Fact and fiction in Jackie (2016): Revisiting a biopic with Paul Ricoeur | Intellect Skip to content
Volume 9, Issue 2
  • ISSN: 1759-7137
  • E-ISSN: 1759-7145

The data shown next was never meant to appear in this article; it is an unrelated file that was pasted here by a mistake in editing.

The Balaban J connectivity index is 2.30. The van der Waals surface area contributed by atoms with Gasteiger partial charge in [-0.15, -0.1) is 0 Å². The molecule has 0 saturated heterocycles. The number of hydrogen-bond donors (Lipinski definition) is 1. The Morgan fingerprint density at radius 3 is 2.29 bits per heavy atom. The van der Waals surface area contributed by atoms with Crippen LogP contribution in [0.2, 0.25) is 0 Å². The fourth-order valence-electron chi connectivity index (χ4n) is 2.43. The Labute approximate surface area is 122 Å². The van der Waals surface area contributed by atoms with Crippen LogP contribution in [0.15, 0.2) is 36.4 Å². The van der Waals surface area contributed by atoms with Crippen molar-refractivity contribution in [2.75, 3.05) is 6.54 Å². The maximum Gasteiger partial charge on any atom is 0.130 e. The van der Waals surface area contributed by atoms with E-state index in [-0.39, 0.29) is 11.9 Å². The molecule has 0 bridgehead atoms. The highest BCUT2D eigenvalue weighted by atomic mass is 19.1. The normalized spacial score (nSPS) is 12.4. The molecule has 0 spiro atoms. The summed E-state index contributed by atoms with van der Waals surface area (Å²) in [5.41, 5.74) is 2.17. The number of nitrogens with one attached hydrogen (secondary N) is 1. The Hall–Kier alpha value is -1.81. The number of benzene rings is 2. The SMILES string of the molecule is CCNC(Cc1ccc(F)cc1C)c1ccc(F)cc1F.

The film Jackie (2016) by Chilean filmmaker Pablo Larraín and American screenwriter Noah Oppenheim provides an excellent basis to reflect on biopics and this genre’s capacity to reconstruct and present historical figures. This article is grounded in Paul Ricoeur’s reflections on narrativity, time and history, which have given rise to a new branch of film and screenwriting studies that regards films as poetic narrations, that is, condensed representations of slices of life. Drawing on Ricoeur’s notion of narration and his concept of the relationship between story and history, I explore how Jackie, the fictional character, allows us to get to know part of the historical figure, Jacqueline Kennedy’s, personal life. This reflection may be of particular interest to screenwriters now that biopics are experiencing a revival as an auteur genre. In the first section, I describe some features of biopics and examine whether and how Jackie fits into this category of film genre. In the second, I outline the theoretical foundations of Ricoeur’s story/history duality. In the third part, acting on Ricoeur’s suggestion for an analytical approach, followed by a synthetic or global reading of the story that leads to the identification of the inner force that unifies the fictional narrative, I analyse the rhetorical and visual mechanisms used in Jackie, paying special attention to the timeline and the point of view of the narrator. An overview of the main character’s motivations both in the film script and the film version, and of the way in which the ending is presented, finally makes it possible to see where story and history come together. Ricoeur’s reflection on human actions and how they are represented in narrative works sheds light on the foundations of screenwriting studies. Similarly, so does Juan José García-Noblejas, when he suggests that the unifying object of a screenplay is ‘human action’. Thus, this article is a transdisciplinary reflection on the biopic genre through the analysis of a recent film, with Ricoeur’s practical philosophy as the starting point.


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